Asha Bajaj, Editorial-Director of Canadian-Media brings you the excerpts of Part 2 of the conversation between Nathan and Tom:
Greta Thunberg. Image credit: TIFF
Tom to Nathan: Can you describe the sailing boat journey, which looked harrowing just to be a passenger, let alone trying to film it. Can you talk about how that was captured?
It was captured by me. During the entire film I have had the camera on my shoulder and had taken 95% of the audio myself. When the boat ride came up, not having much of the sailing experience, I was a bit afraid. I would have maybe considered going on a regular sailboat over the Atlantic. But on this kind of a race boat, by which Greta and her father were traveling, made me nervous. But I could not come to terms with the idea of another photographer to be hired, I decided to go to the trip to shoot this myself. The boat ride being very bumpy, it was hard for me to hold the camera stable. But when the days were less rough, it was more boring as you just sit and wait so that the parts of the boat to be filmed for the movie are most calm. When that happens, the boat stinks, but it was a very special two weeks experience on that ocean.
To Nathan: What challenges did you face by Greta’s values like not flying on a plane for instance, or her taking on positions that many people in a consumer society find challenging?
I have two small anecdotes on that. During one of the earliest trips that I did with Greta and her family travelling on a train, I bought lunch salad in plastic jars at Copenhagen and put it on the table. Greta took a picture of the salad and posted it on her Instagram account, which showed plastic jars on the table. Since then Greta has been attacked by the media and in the film by right wing media questioning her why she was eating from plastic? From that time, I became more aware of not buying plastic stuff. The second anecdote was that for shooting this film I had to travel on electric cars and trains with Greta and her family all the time which was more time consuming. But I tried hard to make the film from her point of view.
Greta on boat in Atlantic Ocean
To Nathan: How did you benefit from your relatively early move to film Greta compared to other people looking for the same access?
I think this movie would never have had the same kind of tone if we did not get to know each other so early on. I had plenty of time with all these frenzy starts till it became more of team going into the frenzy than an external part trying to portray it. So that was one advantage I had over other filmmakers. I also I decided very early on that I was not going to keep anyone away. For that I took a step back. We benefited from lots of scenes in the film to cover Greta, where she talks to media. I could use other media comments and surf a little bit on that, which was beneficial for both me and Greta as Greta did not have to repeat answers to me.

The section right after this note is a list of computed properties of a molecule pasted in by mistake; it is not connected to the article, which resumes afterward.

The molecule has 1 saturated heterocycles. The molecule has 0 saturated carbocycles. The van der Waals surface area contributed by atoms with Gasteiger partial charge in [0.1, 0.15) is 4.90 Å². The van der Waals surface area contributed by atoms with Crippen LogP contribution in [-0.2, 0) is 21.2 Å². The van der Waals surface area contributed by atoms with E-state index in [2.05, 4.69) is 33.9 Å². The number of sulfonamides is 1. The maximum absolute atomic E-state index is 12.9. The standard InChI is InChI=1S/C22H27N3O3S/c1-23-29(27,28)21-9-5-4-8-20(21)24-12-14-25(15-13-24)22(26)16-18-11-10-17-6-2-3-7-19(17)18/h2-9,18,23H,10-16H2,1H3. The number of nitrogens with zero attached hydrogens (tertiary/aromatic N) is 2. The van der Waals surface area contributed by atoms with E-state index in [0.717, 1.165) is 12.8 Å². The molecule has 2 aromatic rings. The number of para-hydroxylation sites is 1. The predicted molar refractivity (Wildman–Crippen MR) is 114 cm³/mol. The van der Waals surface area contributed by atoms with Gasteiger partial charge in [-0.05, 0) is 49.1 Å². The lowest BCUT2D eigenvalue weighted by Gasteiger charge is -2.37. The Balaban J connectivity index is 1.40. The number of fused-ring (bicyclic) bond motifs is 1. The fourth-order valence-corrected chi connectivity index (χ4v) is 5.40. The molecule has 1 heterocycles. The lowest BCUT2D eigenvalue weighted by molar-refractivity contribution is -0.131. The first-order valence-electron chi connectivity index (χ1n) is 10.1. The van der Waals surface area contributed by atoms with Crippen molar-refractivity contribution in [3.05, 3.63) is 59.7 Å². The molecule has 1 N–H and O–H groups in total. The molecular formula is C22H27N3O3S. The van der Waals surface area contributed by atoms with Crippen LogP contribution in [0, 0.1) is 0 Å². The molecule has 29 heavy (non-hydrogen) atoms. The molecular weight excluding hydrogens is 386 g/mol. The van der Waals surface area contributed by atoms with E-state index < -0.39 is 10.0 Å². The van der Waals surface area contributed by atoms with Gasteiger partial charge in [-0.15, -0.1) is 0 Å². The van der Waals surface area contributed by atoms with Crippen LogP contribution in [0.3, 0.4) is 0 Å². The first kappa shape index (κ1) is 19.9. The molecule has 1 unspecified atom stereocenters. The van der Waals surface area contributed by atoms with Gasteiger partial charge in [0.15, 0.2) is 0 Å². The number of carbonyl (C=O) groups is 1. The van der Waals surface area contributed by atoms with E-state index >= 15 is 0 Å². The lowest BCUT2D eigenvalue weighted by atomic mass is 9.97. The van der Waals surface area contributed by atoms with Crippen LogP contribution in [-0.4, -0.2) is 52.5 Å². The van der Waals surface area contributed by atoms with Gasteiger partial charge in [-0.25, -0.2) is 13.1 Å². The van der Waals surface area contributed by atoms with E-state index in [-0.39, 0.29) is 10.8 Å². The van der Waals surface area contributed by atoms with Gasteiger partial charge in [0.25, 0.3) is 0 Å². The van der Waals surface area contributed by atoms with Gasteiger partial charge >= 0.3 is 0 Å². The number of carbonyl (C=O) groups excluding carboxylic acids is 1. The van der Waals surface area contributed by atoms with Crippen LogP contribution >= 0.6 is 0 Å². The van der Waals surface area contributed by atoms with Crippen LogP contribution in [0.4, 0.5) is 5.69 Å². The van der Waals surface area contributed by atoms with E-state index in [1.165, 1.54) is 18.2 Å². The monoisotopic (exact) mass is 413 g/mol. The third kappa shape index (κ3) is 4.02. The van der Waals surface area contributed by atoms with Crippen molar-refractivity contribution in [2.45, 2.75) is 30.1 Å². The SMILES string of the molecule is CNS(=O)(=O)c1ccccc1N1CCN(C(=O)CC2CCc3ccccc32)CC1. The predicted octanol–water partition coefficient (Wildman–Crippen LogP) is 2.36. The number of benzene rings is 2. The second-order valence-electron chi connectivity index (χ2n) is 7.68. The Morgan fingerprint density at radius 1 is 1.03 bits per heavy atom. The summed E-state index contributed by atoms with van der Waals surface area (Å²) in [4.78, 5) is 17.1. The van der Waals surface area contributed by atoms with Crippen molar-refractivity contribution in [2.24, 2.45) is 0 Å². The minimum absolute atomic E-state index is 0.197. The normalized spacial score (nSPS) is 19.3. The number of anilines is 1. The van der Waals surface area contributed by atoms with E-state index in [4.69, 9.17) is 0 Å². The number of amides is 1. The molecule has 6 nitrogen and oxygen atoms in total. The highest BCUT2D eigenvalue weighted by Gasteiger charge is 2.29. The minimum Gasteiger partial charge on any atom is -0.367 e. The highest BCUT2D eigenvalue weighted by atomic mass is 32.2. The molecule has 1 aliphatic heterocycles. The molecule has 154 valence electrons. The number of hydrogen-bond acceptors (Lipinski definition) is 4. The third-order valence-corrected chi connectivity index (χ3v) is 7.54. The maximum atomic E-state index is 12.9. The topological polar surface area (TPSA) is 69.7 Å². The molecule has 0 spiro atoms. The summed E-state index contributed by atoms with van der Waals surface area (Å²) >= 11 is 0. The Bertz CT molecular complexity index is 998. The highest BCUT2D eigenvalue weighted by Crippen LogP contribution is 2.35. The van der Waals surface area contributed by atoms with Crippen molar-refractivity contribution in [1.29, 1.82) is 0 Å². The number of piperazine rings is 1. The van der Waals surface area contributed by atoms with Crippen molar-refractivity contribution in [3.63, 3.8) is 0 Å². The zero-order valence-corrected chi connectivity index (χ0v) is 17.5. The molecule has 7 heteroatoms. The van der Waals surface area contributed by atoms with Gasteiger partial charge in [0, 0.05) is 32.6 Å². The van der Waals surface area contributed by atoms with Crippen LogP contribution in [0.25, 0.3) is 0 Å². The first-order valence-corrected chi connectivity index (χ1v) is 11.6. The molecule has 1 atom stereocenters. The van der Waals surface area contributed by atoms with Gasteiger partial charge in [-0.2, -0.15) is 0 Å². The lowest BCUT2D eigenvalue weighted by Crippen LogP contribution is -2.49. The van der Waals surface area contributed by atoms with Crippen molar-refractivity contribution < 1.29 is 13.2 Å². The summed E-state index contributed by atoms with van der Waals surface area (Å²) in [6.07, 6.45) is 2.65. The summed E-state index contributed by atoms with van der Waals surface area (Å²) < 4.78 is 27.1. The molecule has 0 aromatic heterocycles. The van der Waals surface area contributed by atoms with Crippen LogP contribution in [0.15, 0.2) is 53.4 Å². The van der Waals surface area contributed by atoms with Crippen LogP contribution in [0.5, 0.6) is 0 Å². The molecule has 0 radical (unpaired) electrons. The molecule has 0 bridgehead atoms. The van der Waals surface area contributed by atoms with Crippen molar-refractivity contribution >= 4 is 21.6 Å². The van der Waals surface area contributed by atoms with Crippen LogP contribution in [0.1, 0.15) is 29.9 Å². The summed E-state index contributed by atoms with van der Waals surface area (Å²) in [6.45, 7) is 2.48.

Nathan Grossman in Conversation with Tom Powers. Screenshot
To Nathan: You actually took away a lot of pressure from a young person having to answer those questions on a constant basis and in a backdrop like the UN summit. The film gives us a really privileged view of those pressures. Can you elaborate on that based on your experiences with Greta and her family, that outside world cannot see what it is like to live when you have that much attention on you?
One thing was to create a timeline for stop filming. I could follow this because I was very ethical in producing earlier documentaries, which are a hard genre in that sense. So, lots of discussions we had after may be eight o’clock, are not part of the film. Both Greta and I were very strict with that. Greta waned to keep some hours exclusively for herself before she goes to bed, during which she neither did any interviews nor looked at her phone. I think that is a really smart thing that we should actually learn from her.
#Toronto; #TIFF2020; #ChaitanyaTamhane; #KhayalMusic; #IndianClassicalMusic; #TheDisciple
Toronto, Nov 3 (Canadian-Media): During one of the conversations series organized by the 2020 Toronto International Film Festival (TIFF) held at Toronto, Cameron Bailey, Artistic Director & Co-Head of TIFF discusses the film 'The Disciple' with Chaitanya Tamhane, the director of the film -- winner of TIFF 2020 Amplify Voices Award, and Best Screenplay award at Venice Film Festival -- in which he examines a lifetime journey devoted to the art of Indian classical music.
Asha Bajaj, Editorial-Director of Canadian-Media brings you the excerpts:
Chaitanya Tamhane. Image credit: Official Facebook
Cameron to Chaitanya: Can you talk a little about the form of Khayal music, that your disciple is learning and that you’re exploring in the film?
Chaitanya: Khayal, a form of Indian classical music, a complex art with its strict framework of rules, believed to be 5000 years old with its foundation to be improvisation. Khayal translates literally to a state of transformation of an artist’s performance expressed through the music similar to the Western classical meeting jazz because the performer is a singer-composer.